Wood and wood product statistics - NACE Rev. 1.1

From Statistics Explained

Data from January 2009. Most recent data: Further Eurostat information, Main tables and Database.

This article belongs to a set of statistical articles which analyse the structure, development and characteristics of the various economic activities in the European Union (EU). The present article covers wood and wood products, corresponding to NACE Rev 1.1 Division 20, which is part of the wood and paper manufacturing sector. The activities covered in this article are:

  • the initial processing stages of sawing and planing of wood (corresponding to NACE Group 20.1);
  • semi-processed wood products, such as the manufacture of boards and panels (NACE Group 20.2);
  • builders' carpentry and joinery (NACE Group 20.3);
  • finished products such as wooden containers (NACE Group 20.4);
  • other wood products, including household goods made from wood (NACE Group 20.5).

Note that furniture manufacturing (NACE Group 36.1), whether from wood or other materials, is not covered here, but in the article on furniture production statistics. Nor does this article include forestry, logging and related activities (NACE Division 02).

Table 1: Manufacture of wood and of products of wood and cork, except furniture; manufacture of articles of straw and plaiting materials (NACE Division 20). Structural profile, EU-27, 2006

Main statistical findings

Structural profile

Table 2: Wood and wood products (CPA Division 20). Production of selected products, EU-27, 2007 (1)
Table 3: Manufacture of wood and of products of wood and cork, except furniture; manufacture of articles of straw and plaiting materials (NACE Division 20). Expenditure and productivity, EU-27, 2006
Table 4: Manufacture of wood and of products of wood and cork, except furniture; manufacture of articles of straw and plaiting materials (NACE Division 20). Main indicators, 2006 (1)

There were 196.8 thousand enterprises across the EU-27 for which wood and wood products manufacturing (NACE Division 20) was their main activity. These enterprises generated EUR 37.2 billion of value added in 2006, a little under one half (47.5 %) of the total value added generated in the wood and paper manufacturing sector. They also employed just over one and a quarter million people across the EU in 2006, about two thirds (64.0 %) of the sectoral workforce.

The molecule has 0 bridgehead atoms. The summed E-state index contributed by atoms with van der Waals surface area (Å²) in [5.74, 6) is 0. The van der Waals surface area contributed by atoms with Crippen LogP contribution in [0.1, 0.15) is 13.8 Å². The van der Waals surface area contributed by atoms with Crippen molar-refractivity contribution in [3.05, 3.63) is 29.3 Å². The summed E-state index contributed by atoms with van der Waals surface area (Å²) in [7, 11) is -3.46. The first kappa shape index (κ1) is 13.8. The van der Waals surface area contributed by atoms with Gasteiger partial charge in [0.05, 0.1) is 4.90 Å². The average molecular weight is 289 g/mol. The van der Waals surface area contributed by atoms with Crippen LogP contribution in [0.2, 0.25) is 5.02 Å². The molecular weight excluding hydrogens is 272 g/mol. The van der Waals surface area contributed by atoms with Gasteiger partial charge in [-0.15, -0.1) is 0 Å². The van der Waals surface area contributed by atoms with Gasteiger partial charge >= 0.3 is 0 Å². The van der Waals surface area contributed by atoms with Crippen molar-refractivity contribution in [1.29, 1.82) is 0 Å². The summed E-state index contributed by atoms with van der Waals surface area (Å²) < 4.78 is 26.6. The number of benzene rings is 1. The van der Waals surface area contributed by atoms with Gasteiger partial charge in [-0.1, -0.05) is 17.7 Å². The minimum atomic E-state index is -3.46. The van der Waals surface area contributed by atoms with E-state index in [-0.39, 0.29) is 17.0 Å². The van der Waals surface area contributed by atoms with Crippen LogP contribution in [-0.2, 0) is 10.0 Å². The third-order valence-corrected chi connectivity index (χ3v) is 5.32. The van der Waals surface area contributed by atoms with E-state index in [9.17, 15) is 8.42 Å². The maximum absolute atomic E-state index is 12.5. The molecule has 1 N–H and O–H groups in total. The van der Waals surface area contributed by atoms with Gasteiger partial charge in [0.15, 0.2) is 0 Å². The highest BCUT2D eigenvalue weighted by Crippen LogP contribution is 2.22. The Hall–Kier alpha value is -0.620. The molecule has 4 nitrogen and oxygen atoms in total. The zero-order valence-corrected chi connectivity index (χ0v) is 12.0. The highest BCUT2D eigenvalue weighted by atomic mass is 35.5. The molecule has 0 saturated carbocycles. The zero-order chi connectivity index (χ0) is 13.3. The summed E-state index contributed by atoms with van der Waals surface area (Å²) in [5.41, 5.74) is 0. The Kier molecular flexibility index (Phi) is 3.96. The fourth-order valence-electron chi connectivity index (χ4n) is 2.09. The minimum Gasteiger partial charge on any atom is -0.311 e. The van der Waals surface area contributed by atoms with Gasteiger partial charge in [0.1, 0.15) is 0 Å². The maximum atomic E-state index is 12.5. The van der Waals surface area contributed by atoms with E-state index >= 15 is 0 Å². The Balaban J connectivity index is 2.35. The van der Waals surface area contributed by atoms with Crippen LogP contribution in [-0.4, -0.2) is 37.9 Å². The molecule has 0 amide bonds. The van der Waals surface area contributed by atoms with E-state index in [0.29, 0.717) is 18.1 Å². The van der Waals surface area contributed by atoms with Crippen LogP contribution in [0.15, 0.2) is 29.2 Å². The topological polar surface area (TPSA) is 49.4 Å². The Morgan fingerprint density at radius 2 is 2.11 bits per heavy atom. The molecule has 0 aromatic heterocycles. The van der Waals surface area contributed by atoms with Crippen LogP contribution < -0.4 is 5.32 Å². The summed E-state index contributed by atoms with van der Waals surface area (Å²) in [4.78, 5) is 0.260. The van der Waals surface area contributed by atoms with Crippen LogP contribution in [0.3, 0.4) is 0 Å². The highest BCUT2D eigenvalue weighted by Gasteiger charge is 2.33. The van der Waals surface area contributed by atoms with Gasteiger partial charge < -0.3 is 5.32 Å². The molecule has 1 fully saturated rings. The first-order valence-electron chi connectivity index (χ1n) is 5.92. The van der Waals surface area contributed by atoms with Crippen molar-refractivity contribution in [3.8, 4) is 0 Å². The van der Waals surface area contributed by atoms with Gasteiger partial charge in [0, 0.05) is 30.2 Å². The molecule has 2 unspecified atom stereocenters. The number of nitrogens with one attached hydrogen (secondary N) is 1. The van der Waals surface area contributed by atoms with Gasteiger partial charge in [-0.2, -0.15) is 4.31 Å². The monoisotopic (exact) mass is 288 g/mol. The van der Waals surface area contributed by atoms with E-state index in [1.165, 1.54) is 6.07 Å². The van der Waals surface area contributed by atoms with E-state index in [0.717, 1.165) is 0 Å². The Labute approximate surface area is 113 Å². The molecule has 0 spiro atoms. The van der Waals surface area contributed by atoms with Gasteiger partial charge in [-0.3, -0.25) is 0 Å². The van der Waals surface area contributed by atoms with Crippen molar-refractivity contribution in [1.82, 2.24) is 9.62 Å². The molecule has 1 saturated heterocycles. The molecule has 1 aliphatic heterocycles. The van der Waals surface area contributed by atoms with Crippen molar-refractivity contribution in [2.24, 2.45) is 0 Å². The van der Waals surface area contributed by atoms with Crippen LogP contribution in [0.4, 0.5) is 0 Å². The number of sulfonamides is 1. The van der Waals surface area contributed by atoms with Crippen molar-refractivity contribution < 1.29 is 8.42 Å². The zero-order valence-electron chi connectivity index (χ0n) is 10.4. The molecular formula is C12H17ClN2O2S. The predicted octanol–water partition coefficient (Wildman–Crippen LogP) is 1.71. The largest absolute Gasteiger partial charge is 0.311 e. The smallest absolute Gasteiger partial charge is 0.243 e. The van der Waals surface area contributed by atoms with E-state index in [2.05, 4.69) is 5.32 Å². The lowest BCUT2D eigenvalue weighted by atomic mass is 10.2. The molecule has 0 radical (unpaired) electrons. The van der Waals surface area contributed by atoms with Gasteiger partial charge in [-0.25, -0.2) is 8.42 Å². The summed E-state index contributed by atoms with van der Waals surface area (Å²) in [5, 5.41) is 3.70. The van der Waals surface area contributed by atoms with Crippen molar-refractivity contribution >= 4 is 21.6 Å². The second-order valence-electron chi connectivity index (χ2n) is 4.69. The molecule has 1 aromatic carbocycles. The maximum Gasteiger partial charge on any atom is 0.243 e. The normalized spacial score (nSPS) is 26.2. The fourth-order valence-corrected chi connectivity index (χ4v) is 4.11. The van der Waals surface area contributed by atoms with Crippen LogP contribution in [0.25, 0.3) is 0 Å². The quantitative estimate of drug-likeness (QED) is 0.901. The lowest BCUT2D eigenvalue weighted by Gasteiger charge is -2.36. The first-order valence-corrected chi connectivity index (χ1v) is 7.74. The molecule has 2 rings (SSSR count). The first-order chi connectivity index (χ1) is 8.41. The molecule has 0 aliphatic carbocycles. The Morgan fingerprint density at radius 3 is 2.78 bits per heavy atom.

Within the wood and wood products manufacturing sector, the largest activity at the NACE group level was the manufacture of builders’ carpentry and joinery (NACE Group 20.3), which includes the manufacture of wooden goods likes beams, rafters, door, windows and parquet flooring for the construction industry; it contributed EUR 16.4 billion of value added (44.1 % of the total for wood and wood products manufacturing) and employed 579.0 thousand persons across the EU-27 (45.6 % of the wood and wood products manufacturing workforce). The second largest activity, in terms of both value added end employment was that of sawmilling, planing and the impregnation of wood (NACE Group 20.1), which is the first stage in the processing of wood; this activity generated a little less than a quarter (23.1 %) of EU-27 value added (EUR 8.6 billion) and employed about one in every four (24.2 %) persons within the wood and wood products manufacturing workforce. The remaining third (32.7 %) of value added generated across wood manufacturing, a combined EUR 12.1 billion, was generated through the manufacture of veneer sheets, plywood, laminboard, particle board, fibre board and other panels and boards (NACE Group 20.2), other products of wood (NACE Group 20.5) and wooden containers (NACE Group 20.4).

The wood and wood products manufacturing sector in Germany generated EUR 6.6 billion of value added in 2006, the largest contribution (17.7 %) to the EU-27 total. A further two fifths (43.0 %) of the value added generated across the EU-27’s wood and wood products manufacturing sector came from the output of Italy, the United Kingdom, France and Spain. However, it was the Baltic Member States that were the most specialised in this activity. Indeed, in Latvia and Estonia wood and wood products manufacturing contributed almost 4 % of the value added generated across their respective non-financial business economies, which was a little more than five and a half times the average contribution made by these activities across the EU-27 as a whole.

Among the subsectors covered, the strongest rise in EU-27 output during the ten-year period through to 2007 was recorded for veneer sheets, plywood, laminboard, particle board, fibre board and other panels and boards (where growth averaged 3.4 % per year in the EU-27). In contrast, there was a relatively sharp decline (-3.4 % per year between 2000 and 2007) for the production of other wood products, articles of cork, straw and plaiting materials.

Against a background of progressive increases in the output of wood and wood products within the EU-27 (averaging 2.4 % per year during the period 1997 to 2007), there were particularly high gains recorded in Luxembourg (12.4 % per year), Poland (8.1 % per year), Romania (6.3 % per year), Latvia (5.8 % per year) and Austria (5.7 % per year).

Expenditure and productivity

Average personnel costs in the wood and wood products sector were relatively low in the EU-27, as they averaged EUR 20.9 thousand per employee in 2006, which was 23.7 % less than for the whole of the wood and paper manufacturing sector. As a proportion of total operating expenditure, however, personnel costs in the wood and wood products sector accounted for a slightly higher share (18.9 %) than the corresponding figure for wood and paper manufacturing (17.9 %).